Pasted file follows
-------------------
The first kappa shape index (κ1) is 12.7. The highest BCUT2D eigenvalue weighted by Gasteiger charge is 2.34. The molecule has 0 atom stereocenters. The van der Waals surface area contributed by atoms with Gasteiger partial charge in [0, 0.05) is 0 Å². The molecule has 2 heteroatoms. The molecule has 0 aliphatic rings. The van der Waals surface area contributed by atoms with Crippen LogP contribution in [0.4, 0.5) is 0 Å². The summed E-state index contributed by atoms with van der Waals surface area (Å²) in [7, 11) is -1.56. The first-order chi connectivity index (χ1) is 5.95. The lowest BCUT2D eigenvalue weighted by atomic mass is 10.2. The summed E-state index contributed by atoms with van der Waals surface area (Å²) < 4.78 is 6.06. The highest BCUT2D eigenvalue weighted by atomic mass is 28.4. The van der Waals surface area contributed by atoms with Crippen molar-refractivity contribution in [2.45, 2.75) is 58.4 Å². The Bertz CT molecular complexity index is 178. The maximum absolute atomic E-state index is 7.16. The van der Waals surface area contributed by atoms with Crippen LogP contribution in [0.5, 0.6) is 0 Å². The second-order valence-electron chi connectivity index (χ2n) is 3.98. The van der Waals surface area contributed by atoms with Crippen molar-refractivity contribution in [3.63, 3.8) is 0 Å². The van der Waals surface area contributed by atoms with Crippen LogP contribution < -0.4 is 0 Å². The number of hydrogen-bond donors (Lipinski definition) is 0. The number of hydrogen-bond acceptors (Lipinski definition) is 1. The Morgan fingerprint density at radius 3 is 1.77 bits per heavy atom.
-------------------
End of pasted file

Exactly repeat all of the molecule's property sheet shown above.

The first kappa shape index (κ1) is 12.7. The highest BCUT2D eigenvalue weighted by Gasteiger charge is 2.34. The molecule has 0 atom stereocenters. The van der Waals surface area contributed by atoms with Gasteiger partial charge in [0, 0.05) is 0 Å². The molecule has 2 heteroatoms. The molecule has 0 aliphatic rings. The van der Waals surface area contributed by atoms with Crippen LogP contribution in [0.4, 0.5) is 0 Å². The summed E-state index contributed by atoms with van der Waals surface area (Å²) in [7, 11) is -1.56. The first-order chi connectivity index (χ1) is 5.95. The lowest BCUT2D eigenvalue weighted by atomic mass is 10.2. The summed E-state index contributed by atoms with van der Waals surface area (Å²) < 4.78 is 6.06. The highest BCUT2D eigenvalue weighted by atomic mass is 28.4. The van der Waals surface area contributed by atoms with Crippen molar-refractivity contribution in [2.45, 2.75) is 58.4 Å². The Bertz CT molecular complexity index is 178. The maximum absolute atomic E-state index is 7.16. The van der Waals surface area contributed by atoms with Crippen LogP contribution in [0.5, 0.6) is 0 Å². The second-order valence-electron chi connectivity index (χ2n) is 3.98. The van der Waals surface area contributed by atoms with Crippen molar-refractivity contribution in [3.63, 3.8) is 0 Å². The van der Waals surface area contributed by atoms with Crippen LogP contribution < -0.4 is 0 Å². The number of hydrogen-bond donors (Lipinski definition) is 0. The number of hydrogen-bond acceptors (Lipinski definition) is 1. The Morgan fingerprint density at radius 3 is 1.77 bits per heavy atom.